UMass Lowell’s River Hawk Scholars Academy has been honored as an exemplary national program for first-generation college students. Program participants last year included, from left, Jack Hamel of Peabody, Nadine Chamoun of Walpole, Danait Teclezghi of Cambridge, Heer Patel of Lowell and Monica Kong of Dracut. (Photo credit: Tory Wesnofske for UMass Lowell)

LOWELL — A program aimed at helping first generation college students at UMass Lowell — where roughly 41 percent of students are exactly that — was singled out as a national leader by anorganization that seeks to support such programs.

The university’s River Hawk Scholars Academy was named a “First-gen Forward Advisory Institution” by the Center for First-generation Student Success.

The designation identifies the program as one that other universities and programs across the country should look to as an example. Having earned the designation, UMass Lowell will now work to mentor, share best practices, and provide guidance to other schools to help them boost opportunities for first generation students.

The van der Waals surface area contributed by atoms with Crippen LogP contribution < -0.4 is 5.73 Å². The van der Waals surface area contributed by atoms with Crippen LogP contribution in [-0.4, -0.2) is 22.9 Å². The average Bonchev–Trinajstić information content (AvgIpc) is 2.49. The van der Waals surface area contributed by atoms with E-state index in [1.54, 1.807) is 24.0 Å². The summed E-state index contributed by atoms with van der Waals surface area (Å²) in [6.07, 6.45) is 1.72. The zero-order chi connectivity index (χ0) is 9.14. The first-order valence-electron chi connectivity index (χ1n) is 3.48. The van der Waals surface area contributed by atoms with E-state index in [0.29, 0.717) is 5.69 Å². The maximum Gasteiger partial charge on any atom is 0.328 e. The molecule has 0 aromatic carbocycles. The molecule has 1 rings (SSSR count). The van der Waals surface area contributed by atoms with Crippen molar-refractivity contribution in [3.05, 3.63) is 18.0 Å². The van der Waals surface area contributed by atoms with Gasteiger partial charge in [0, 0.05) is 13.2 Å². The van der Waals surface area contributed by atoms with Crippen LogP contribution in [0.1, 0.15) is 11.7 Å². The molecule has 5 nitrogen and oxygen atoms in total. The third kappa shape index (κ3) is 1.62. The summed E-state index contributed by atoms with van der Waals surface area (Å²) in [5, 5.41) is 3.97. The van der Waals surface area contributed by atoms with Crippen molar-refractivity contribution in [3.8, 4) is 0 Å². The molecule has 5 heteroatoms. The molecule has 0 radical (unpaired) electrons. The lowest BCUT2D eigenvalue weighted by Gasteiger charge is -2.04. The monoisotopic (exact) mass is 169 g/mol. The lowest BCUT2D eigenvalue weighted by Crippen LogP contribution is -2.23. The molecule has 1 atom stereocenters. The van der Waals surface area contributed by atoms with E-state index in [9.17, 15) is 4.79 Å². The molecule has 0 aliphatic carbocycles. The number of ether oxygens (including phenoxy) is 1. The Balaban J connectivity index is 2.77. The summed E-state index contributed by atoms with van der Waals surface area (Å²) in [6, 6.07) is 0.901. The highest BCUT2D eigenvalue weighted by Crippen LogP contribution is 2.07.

The scholars academy served over 300 first-year students last year, and expects to serve about the same amount this year, according to a press release.

“UMass Lowell has a long history of welcoming and supporting first-generation college students, who help make the university such a vibrant place,” said Vice Provost for Academic Affairs Julie Nash. “Going into our fourth year, it’s clear the program is working: River Hawk Scholars Academy students are academically successful and are found at all levels of student leadership.”

This was the first year the Center for First-generation Student Success honored such programs.

“This national recognition is a testament to the best of what UMass Lowell can achieve. It’s a reflection of our first-generation students’ dreams and our university’s commitment to honoring those dreams,” said scholars academy Director Matthew Hurwitz, a faculty member in the English Department.

For more information on the academy, visit: